Perceptual Awareness and Perceptual Knowledge

Dissertation, Rutgers the State University of New Jersey - New Brunswick (2004)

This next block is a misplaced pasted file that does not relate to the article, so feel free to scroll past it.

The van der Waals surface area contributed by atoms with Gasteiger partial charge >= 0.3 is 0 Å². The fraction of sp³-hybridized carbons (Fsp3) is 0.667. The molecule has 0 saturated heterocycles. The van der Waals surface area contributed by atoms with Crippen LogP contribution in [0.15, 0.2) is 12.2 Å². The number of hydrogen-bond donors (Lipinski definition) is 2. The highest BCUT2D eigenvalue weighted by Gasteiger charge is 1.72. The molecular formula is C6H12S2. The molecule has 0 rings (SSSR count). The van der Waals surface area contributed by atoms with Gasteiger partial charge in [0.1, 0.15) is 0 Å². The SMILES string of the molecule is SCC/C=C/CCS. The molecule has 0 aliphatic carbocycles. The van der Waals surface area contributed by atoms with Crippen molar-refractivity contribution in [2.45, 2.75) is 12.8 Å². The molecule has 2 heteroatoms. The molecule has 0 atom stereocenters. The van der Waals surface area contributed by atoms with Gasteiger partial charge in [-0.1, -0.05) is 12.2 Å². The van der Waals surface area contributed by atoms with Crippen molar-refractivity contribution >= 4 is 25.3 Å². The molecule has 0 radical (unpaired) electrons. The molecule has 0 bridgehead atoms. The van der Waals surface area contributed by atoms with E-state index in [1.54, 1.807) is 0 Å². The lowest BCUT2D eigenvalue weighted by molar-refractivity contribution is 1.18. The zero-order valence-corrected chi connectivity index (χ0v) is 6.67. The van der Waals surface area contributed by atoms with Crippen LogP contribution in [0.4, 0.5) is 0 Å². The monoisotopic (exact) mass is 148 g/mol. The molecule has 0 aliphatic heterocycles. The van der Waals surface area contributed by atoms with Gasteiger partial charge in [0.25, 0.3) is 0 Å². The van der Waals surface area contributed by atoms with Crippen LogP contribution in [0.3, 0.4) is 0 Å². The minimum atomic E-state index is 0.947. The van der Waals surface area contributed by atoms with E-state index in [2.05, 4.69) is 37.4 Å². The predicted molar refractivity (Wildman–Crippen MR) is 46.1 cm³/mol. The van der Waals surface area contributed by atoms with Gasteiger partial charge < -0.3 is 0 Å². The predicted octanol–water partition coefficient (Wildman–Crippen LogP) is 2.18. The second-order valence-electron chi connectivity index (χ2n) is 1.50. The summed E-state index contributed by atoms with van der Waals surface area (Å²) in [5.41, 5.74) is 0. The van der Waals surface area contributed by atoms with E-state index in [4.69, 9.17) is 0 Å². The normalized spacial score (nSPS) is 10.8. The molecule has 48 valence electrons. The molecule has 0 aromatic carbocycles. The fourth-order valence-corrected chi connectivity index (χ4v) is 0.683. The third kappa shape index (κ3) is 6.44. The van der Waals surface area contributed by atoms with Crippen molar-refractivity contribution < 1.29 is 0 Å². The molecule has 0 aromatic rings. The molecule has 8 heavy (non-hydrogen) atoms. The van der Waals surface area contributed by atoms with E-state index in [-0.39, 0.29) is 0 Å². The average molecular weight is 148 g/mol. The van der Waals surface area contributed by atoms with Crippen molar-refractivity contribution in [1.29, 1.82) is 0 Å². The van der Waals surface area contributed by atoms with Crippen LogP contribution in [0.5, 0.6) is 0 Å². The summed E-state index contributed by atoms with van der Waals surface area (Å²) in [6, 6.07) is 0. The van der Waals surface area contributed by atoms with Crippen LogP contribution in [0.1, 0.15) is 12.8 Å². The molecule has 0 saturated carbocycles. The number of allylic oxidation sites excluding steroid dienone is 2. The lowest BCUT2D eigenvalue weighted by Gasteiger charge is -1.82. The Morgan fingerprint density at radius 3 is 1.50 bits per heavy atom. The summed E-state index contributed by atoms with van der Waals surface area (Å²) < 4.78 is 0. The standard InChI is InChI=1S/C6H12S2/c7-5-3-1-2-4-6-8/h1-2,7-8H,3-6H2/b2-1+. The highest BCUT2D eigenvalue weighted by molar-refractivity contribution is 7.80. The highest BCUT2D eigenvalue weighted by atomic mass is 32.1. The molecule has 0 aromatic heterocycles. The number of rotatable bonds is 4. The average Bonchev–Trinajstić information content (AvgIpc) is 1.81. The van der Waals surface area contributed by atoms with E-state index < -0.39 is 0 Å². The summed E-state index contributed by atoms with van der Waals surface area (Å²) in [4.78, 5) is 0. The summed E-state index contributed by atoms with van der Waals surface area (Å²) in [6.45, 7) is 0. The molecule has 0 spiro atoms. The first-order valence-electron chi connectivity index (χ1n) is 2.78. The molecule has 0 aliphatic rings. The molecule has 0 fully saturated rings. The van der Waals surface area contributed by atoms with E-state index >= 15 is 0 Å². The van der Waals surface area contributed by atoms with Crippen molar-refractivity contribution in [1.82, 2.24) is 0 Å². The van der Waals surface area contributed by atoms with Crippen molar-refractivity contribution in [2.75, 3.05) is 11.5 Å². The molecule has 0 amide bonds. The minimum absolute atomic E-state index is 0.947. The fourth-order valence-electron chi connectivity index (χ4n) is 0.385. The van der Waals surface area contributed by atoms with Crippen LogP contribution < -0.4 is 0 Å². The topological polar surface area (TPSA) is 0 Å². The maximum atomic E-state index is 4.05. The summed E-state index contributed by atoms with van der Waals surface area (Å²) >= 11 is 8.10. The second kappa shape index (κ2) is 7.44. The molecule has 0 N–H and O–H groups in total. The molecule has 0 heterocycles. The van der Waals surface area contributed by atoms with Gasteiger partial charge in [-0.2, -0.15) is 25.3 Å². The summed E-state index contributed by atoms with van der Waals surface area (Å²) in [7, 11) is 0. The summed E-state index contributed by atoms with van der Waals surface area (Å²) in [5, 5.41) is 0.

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This dissertation is concerned with three related problems about the nature of perception: Of what are we immediately aware in perceptual experience? Of what are we immediately aware when we introspect our experiences? How should we understand the role of perception in an account of basic empirical knowledge? ;It is argued that the immediate objects of perceptual experience are external material objects, and that the only way to defend such a direct realist view is by endorsing a form of the disjunctive conception of experience---the view that perceptual and hallucinatory experiences are of fundamentally different kinds, requiring different analyses. Several recent attempts at developing non-disjunctive versions of direct realism are shown face a dilemma: they either fail to be forms of direct realism, or they turn out to be versions of disjunctivism. ;In the second chapter, it is argued that there are features of one's own experiences of which one can be aware in introspection. On the basis of cases of synaesthesia, a condition marked by cross-modal sensory experiences, it is argued that two experiences can have the same representational content but different phenomenal characters. Since the phenomenal character of synaesthetic experiences is only accessible to introspection, it is argued that these cases are compatible with direct realism. ;In the third chapter, it is argued that knowledge should require strict rather than lax standards, Problems for such strict-standards views, concerning higher-level knowledge of the epistemic status of one's first-order beliefs, and the closure of knowledge under known implication, are addressed. Out of these considerations a tension emerges between the externalist element in the direct realist account of perception and recently influential contextualist treatments of knowledge. It is argued that the best resolution is to provide distinct accounts of perceptual and reflective knowledge.



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